ASCAT performance

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ESA / Applications / Observing the Earth / Meteorological missions / MetOp

The following table shows the current engineering performance, the nominal mode requirements and the high-resolution mode goals for the first flight model instrument.

Performance Parameter Unit Nominal mode requirement Nominal mode budget High-res mode goal High-res mode budget
Swath width
Full performance km 500 500 500 500
Reduced performance km 550 550 550 550
Swath length km Continuous Yes Continuous Yes
Spatial resolution km <50.0 <50.0 <25.0 <34
Spectral resolution km-ยน >0.0182 >0.0183 >0.0364 >0.026
Radiometric resolution
High upwind (24 m/s) % <3.0 <2.7 <6.0 5.5
Near low x-wind (4 m/s) % <3.0 <2.8 <7.4 5.7
Far low x-wind (4 m/s) % <10.0 <5.3 <16.5 11.4
Radiometric accuracy dBpp <0.57 <0.47 <0.57 0.48
Interbeam stability dBpp <0.46 <0.47 <0.46 0.49
Aliasing contribution % <1.0 <0.02 <1.0 <0.02
Ambiguity contribution
Near swath % <1.2 0.3 <1.2 0.3
Far swath % <4.6 3.7 <4.6 3.7
Cross-polarisation dB >15.0 >37.9 >15.0 >37.9


Swath width. The final product is specified over the full performance swath, but the data will be collected over the reduced performance width. The width refers to each single swath.
Spatial resolution is the width of the system Impulse Response Function (IRF) in response to a point target across- and along-track, where the intensity reaches 50% of the peak value.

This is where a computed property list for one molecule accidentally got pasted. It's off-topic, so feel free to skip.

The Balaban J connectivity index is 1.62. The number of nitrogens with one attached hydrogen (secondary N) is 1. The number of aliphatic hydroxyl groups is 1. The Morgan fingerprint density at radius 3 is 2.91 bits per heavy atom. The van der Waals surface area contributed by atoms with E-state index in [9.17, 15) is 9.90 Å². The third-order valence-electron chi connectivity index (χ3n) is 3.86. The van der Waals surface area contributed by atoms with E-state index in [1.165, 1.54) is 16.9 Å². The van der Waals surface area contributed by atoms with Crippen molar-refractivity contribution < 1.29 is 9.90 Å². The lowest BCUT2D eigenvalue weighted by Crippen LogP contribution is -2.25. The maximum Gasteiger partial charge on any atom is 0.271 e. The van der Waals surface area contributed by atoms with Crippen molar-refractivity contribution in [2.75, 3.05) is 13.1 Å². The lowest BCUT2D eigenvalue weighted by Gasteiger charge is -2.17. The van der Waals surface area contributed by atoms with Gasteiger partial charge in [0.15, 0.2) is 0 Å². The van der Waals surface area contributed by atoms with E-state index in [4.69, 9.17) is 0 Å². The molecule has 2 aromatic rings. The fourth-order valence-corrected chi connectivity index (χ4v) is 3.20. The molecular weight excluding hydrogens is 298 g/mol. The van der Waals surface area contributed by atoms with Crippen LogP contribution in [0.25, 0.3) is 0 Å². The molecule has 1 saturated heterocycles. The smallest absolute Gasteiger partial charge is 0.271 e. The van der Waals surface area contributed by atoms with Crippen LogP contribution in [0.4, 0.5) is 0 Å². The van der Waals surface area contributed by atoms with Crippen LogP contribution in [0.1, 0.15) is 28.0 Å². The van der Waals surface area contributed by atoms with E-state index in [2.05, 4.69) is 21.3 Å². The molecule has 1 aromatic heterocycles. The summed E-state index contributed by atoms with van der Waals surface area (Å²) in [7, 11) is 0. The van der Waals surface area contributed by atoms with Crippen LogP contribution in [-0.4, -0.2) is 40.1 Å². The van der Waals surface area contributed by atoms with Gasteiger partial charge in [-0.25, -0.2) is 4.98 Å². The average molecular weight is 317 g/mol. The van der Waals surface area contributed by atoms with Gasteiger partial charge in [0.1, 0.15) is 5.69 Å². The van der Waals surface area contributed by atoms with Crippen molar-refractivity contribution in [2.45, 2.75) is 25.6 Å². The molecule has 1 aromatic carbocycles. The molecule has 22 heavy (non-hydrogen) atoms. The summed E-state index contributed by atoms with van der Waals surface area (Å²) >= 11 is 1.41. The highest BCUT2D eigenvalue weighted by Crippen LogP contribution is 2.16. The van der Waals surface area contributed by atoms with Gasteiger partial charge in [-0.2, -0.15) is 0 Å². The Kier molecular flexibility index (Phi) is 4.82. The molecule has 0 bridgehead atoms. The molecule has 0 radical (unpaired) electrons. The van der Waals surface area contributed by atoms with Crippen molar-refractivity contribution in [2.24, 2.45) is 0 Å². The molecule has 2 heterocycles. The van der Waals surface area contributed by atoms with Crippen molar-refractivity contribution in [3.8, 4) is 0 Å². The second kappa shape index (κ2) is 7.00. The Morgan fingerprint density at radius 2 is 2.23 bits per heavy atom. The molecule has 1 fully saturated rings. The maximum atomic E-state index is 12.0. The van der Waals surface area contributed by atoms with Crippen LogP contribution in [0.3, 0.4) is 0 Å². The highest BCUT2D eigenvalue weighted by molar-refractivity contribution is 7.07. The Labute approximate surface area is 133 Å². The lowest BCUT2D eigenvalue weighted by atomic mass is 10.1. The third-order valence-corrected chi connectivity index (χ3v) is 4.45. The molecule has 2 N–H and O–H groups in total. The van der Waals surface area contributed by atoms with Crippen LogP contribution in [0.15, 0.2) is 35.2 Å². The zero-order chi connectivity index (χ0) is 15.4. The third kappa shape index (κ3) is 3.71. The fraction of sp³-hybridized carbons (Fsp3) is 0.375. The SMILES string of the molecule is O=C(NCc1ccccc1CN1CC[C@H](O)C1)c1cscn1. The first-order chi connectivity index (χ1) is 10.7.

Spectral resolution is the 3 dB width of the overall system Modulation Transfer Function (MTF). This is the Fourier transform of the IRF.
Radiometric resolution is the ability to distinguish between different values of radar backscatter. It describes the uncertainty in the scattering coefficient estimate due to speckle and thermal noise. It is a function of the instrument signal-to-noise ratio, and hence of the wind speed.
Radiometric accuracy describes the uncertainty in the scattering coefficient estimate when the effects of speckle and thermal noise are neglected.
Interbeam stability is the relative difference between the scattering coefficient estimates of any two beams when looking at an identical target, neglecting the effects of speckle and thermal noise.
The aliasing contribution is the disturbance to a scattering coefficient estimate due to a non-uniform spatial distribution of the reflectivity field.
Ambiguity contribution describes the amount of unwanted energy contributing to the scattering coefficient estimate. It is a function of swath position.
Cross-polarisation describes the ratio of the electrical field vector in orthogonal planes, the first contains the satellite local vertical and the direction of propagation, whilst the second contains only the direction of propagation.

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